Review: Comic performance brings levity to ‘Patsy Cline’ musical
Country singer Patsy Cline’s untimely death at age 30 in a 1963 plane crash was a tragedy. But a new local production of the tribute musical “Always … Patsy Cline” is anything but.
Thanks to the engaging and in-the-moment comic performance of show co-star Cathy Barnett, the production of “Always” that opened Wednesday at North Coast Repertory Theatre was unexpectedly hilarious.
Ted Swindley’s 1988 musical is based on the true story of the friendship between Cline and Houston single mom Louise Seger. After meeting at a concert, they exchanged letters for two years until Cline’s death. The musical gets its name from the sign-off that Cline used at the end of every letter.
The character of Louise narrates the story in direct address to the audience, explaining how she discovered Cline on a 1957 Arthur Godfrey TV broadcast, made daily call-in requests for Cline songs on her local radio station for years and finally boldly befriended the singer at a tour stop at a Houston honky-tonk.
As a result, the character of Louise in “Always” is a fully three-dimensional character brought to vivid and entertaining life by Barnett, who has played the role in dozens of productions nationwide. Barnett’s improvisations, audience interaction and slightly ballsy and kooky performance steals every scene.
As written, the character of Cline is sadly one-dimensional and she has very little to say. She is portrayed almost entirely through sung performances by North Coast Rep veteran Katie Karel.
Karel has a well-trained singing voice and an endearing stage persona. While her voice isn’t an exact match with Cline’s deeper, earthier tone, Karel does a fine job interpreting the songs in Cline’s style.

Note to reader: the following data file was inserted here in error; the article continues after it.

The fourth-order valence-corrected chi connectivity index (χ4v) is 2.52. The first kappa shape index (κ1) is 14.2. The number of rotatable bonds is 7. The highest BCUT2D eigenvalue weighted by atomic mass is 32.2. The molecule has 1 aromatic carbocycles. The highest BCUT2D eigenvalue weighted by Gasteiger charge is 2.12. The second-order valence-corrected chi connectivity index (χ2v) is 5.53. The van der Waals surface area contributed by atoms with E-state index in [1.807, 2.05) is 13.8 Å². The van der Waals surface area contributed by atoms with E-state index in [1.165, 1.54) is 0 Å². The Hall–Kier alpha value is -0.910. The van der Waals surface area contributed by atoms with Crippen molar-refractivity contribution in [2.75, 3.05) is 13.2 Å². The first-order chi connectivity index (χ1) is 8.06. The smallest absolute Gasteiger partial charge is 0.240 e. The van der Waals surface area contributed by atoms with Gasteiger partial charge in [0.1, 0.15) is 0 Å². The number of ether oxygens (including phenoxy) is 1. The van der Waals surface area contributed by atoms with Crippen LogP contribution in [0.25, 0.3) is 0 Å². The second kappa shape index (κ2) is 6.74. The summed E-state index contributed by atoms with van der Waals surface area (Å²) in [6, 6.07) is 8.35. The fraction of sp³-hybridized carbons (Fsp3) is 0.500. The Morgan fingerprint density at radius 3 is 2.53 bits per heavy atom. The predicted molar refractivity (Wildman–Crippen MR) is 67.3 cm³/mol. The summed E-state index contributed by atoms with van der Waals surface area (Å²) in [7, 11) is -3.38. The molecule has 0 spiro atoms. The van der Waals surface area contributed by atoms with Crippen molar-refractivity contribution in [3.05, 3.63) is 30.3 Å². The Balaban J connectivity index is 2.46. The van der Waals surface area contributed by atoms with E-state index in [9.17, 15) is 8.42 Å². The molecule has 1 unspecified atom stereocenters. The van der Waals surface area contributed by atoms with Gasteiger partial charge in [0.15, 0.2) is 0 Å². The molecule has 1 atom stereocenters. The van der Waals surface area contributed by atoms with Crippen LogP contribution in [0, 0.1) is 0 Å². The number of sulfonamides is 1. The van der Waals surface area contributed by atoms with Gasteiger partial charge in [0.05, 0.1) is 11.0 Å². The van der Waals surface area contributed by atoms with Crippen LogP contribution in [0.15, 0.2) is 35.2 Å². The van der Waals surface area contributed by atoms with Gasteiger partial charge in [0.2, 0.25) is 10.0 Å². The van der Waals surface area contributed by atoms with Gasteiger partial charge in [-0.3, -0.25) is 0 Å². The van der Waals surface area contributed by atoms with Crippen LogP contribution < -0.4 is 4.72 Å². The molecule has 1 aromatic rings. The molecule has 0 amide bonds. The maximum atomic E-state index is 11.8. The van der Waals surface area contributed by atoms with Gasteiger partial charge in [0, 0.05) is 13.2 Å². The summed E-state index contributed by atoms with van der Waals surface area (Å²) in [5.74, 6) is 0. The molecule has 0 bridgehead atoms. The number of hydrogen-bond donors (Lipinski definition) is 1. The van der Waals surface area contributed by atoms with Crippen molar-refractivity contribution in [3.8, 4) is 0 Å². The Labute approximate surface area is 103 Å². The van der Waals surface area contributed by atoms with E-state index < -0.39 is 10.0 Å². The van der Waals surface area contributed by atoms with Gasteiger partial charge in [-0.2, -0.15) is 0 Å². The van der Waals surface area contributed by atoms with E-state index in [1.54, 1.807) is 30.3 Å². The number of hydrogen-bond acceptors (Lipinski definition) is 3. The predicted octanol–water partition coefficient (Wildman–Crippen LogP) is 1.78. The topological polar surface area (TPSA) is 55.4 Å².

The score features 27 songs from Cline’s brief six-year career, including her famous hits “I Fall to Pieces,” “Crazy,” “Walkin’ After Midnight” and “Sweet Dreams.” They’re all well-sung by Karel, as well as some covers of other singers’ hits, “Stupid Cupid” and “Your Cheatin’ Heart.”
There’s no skimping on Cline’s music in the production, which runs two hours with intermission. But there’s scant information on who Cline was as an artist and woman, except for a few very brief mentions about her up-and-down marriage, her child, her lonely life on tour and her lack of business acumen.
The production is directed by Allegra Libonati, who gives Barnett free rein to forge into the audience and wildly interact with the onstage band during Karel’s songs. Libonati clearly sees Barnett’s performance as lightning in a bottle and lets it go, but in several cases Barnett pulls focus away from Karel during some of her best-sung numbers.
Marty Burnett designed the well-appointed three-panel set that depicts the honky-tonk, a bandstand and the 1950s-style kitchen of Louise’s home, where Cline spent one night in 1961.
The able onstage band is led by keyboardist Daniel Doss with bassist Fred Ubaldo Jr., drummer Jeff Dalrymple and pedal steel guitarist/trombonist Tim Cook. Matthew Novoty designed lighting and Elisa Benzoni created costumes.
“Always” runs just three weekends, and judging by the crowd’s reaction on Wednesday night, tickets will go fast.
“Always … Patsy ClineWhen: 7:30 p.m. Wednesdays-Saturdays. 2 p.m. Saturdays and Sundays. Plus 2 p.m. Dec. 27. Through Dec. 30.
Where: North Coast Repertory Theatre, 987D Lomas Santa Fe Drive, Solana Beach
Tickets: $45. Discounts available.
Phone: (858) 481-1055
-- Pam Kragen is a reporter for The San Diego Union Tribune
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